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The effect of exile and cultural exchanges on music, especially jazz, will be discussed at a symposium on the Johannesburg International Mozart Festival programme.
A SYMPOSIUM highlighting the influence of exile on the South African and global music landscape, and how cultural exchanges affect musical styles, particularly jazz, will form part of the third annual Johannesburg International Mozart Festival (JIMF) programme.


Mokale Koapeng will be one of the speakers at the symposiumMokale Koapeng is one of the speakers at the symposiumWith the title, Music and Exile: Songs, Styles and Sub-texts, the symposium will be hosted at the Goethe Institut, in Parkwood, on 4 and 5 February. The JIMF will run concurrently at the Linder Auditorium, in Parktown, from 27 January to 13 February.

The symposium follows on from that held during the festival last year, which was titled Music and Exile: North-South Narratives. However, organisers say this year the emphasis will be on the role of music in exile. Scholars, performers and composers will make presentations and discuss pertinent issues about western art music, jazz, South African traditional music and pop music.

Speakers invited to lecture include Sophia Serghi, a composer from Cyprus; Mokale Koapeng, the first composer-in-residence of the JIMF; Lefifi Tladi, a composer, poet and artist; Chats Devroop, from the Tshwane University of Technology; and David Coplan, of Wits University, among others.

“Themes that will be explored are the contexts and debates in international and local exile, and the impact that cultural exchanges resulting from exile have on musical styles, particularly on jazz,” says Gilly Hemphill, the event publicist.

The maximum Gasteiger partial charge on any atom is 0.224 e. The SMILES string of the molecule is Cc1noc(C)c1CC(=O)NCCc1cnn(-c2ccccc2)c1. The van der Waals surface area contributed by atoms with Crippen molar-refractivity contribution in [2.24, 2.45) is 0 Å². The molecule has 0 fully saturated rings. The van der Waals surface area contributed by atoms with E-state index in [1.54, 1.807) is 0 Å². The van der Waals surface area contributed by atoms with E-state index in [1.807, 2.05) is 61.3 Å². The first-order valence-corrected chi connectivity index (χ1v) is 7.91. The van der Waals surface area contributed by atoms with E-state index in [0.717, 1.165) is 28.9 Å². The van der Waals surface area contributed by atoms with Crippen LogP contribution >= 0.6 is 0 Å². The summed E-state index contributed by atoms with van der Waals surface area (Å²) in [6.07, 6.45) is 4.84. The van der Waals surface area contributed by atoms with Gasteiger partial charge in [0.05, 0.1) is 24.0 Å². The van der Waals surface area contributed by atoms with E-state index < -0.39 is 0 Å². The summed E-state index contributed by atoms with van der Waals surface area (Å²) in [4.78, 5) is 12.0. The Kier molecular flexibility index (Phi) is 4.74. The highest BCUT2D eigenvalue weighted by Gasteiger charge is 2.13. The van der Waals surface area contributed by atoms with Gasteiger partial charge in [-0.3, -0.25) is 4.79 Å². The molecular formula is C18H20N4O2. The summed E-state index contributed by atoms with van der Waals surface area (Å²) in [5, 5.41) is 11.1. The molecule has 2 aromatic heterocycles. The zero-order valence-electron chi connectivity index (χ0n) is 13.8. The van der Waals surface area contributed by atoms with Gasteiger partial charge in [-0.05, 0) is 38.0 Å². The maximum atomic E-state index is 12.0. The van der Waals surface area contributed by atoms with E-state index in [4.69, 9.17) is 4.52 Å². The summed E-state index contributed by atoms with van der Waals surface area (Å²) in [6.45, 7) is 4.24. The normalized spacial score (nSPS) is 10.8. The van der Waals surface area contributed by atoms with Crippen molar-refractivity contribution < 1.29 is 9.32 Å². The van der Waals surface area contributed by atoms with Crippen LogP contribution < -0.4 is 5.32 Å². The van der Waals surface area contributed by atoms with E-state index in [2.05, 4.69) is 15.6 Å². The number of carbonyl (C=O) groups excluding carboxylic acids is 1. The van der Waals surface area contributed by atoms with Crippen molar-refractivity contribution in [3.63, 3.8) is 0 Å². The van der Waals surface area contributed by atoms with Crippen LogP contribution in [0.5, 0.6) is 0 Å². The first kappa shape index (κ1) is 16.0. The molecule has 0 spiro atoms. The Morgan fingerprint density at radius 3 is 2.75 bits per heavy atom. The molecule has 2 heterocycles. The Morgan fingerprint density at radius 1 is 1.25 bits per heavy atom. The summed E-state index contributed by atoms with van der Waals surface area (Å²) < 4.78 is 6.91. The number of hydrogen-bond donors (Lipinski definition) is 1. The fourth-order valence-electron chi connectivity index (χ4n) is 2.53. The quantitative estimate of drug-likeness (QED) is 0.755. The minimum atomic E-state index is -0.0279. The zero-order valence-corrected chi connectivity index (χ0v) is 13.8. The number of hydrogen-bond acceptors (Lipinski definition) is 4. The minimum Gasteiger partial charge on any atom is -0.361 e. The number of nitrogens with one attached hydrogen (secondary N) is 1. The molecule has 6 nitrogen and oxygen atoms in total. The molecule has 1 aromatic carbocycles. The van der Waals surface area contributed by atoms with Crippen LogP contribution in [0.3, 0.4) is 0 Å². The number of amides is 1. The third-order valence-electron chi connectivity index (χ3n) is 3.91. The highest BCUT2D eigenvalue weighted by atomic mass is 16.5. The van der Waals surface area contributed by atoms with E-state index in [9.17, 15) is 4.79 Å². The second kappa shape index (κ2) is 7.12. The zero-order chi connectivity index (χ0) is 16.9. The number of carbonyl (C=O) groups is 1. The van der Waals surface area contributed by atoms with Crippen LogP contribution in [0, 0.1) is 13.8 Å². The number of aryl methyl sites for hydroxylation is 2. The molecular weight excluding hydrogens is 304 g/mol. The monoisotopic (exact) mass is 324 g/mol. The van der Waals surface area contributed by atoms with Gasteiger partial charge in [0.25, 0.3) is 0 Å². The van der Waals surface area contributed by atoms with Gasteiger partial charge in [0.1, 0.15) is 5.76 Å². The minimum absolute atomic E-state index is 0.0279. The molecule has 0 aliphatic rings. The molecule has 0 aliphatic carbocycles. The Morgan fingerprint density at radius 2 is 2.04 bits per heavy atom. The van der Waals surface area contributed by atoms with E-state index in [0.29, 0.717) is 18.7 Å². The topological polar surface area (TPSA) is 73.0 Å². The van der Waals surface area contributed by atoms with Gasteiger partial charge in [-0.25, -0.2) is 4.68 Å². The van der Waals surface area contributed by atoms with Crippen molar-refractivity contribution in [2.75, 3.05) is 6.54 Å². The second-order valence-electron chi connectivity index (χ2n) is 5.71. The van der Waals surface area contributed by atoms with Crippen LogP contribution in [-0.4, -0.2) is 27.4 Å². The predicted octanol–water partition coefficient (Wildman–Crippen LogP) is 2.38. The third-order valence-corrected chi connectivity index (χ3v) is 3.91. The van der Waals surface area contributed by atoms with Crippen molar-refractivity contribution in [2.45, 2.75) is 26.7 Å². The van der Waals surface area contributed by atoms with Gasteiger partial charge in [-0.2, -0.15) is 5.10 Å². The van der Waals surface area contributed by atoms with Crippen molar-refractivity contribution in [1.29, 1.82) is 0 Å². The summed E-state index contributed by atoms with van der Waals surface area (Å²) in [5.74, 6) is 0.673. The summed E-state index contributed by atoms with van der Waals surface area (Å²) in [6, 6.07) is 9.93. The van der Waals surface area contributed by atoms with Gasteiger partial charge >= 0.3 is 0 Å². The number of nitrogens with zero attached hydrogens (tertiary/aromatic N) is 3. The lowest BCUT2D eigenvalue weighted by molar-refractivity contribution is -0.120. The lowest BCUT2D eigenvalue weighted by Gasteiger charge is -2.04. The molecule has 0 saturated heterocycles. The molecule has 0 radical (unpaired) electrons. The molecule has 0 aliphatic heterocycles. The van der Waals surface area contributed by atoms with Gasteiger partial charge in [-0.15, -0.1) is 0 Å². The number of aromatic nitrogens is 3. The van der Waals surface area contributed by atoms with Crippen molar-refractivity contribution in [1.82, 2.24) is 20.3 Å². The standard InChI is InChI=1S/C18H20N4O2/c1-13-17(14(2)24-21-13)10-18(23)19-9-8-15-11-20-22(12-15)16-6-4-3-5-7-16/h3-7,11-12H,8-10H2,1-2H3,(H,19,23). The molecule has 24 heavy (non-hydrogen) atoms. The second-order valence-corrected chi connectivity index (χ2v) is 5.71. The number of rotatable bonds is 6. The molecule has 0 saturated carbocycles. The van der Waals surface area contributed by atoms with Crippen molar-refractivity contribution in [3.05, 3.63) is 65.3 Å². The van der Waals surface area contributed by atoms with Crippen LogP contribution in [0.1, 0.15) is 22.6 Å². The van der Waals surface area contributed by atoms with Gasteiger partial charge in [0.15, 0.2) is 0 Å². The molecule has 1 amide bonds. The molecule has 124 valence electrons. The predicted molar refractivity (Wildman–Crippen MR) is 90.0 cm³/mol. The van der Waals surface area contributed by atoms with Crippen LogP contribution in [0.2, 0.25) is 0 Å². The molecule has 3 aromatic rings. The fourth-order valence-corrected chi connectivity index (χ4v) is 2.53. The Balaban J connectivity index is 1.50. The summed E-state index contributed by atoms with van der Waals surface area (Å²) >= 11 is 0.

The symposium is held in partnership with the Goethe Institute, the German cultural organisation that promotes Germany’s cultural, social and political life and language, as well as fosters international cultural co-operation. “The symposium provides a ‘think-tank’ around topics related to the JIMF concert series and [is] intended to generate ideas and stimulate initiatives for future JIMF events. This approach strives to establish a productive dialogue between music practice and music writing and debate,” explains Hemphill.

The JIMF was established in 2006 to celebrate the 250th birthday of Wolfgang Amadeus Mozart, and has grown into a well-loved classical music festival. Mozart is regarded as one of the most exceptional musicians of all time. He was a gifted composer, arranger, performer, conductor, teacher, writer, commentator and scholar.

“It is the ambition of the JIMF to reflect upon Mozart’s genius and ingenuity and to create a setting that might translate at least some of [his] truly inspiring characteristics into the 21st century. The music and exile symposium proceeds from this philosophy of innovation and aims to traverse the boundaries that frequently exist between different music genres, disciplines and discourses,” Hemphill notes.

There will also be a panel discussion with musicians Roger Lucey and Steve Gordon, who will talk about their time in exile.

“A full session [will be] devoted to the musical connections between South Africa and the United Kingdom, effected by South African musicians’ exile, including presentations on the South African jazz opera King Kong, and the adaptations of mbaqanga in the UK, and Stanley Glasser’s Songs of Exile,” Hemphill explains.

The symposium will also reflect on German musicians, namely the exile in Hollywood during the Second World War of best friends Hanns Eisler and writer Bertolt Brecht, and the impact of that war on the vocal compositions of Karlheinz Stockhausen.

Members of the public are invited to attend the symposium; entrance is free. To make a booking, send an email to to reserve a place.

The Johannesburg International Mozart Festival runs at the Linder Auditorium from 27 January to 13 February. Tickets are priced between R100 and R180. There is a 10 percent discount for students under 21 and pensioners over 65, and for block bookings of more than 10 people. All tickets are sold at Computicket.

To find out more about the festival programme and the symposium, log on to the Mozart festival website.

The Linder Auditorium is on the Education Campus of Wits University, St Andrew’s Road, in Parktown.

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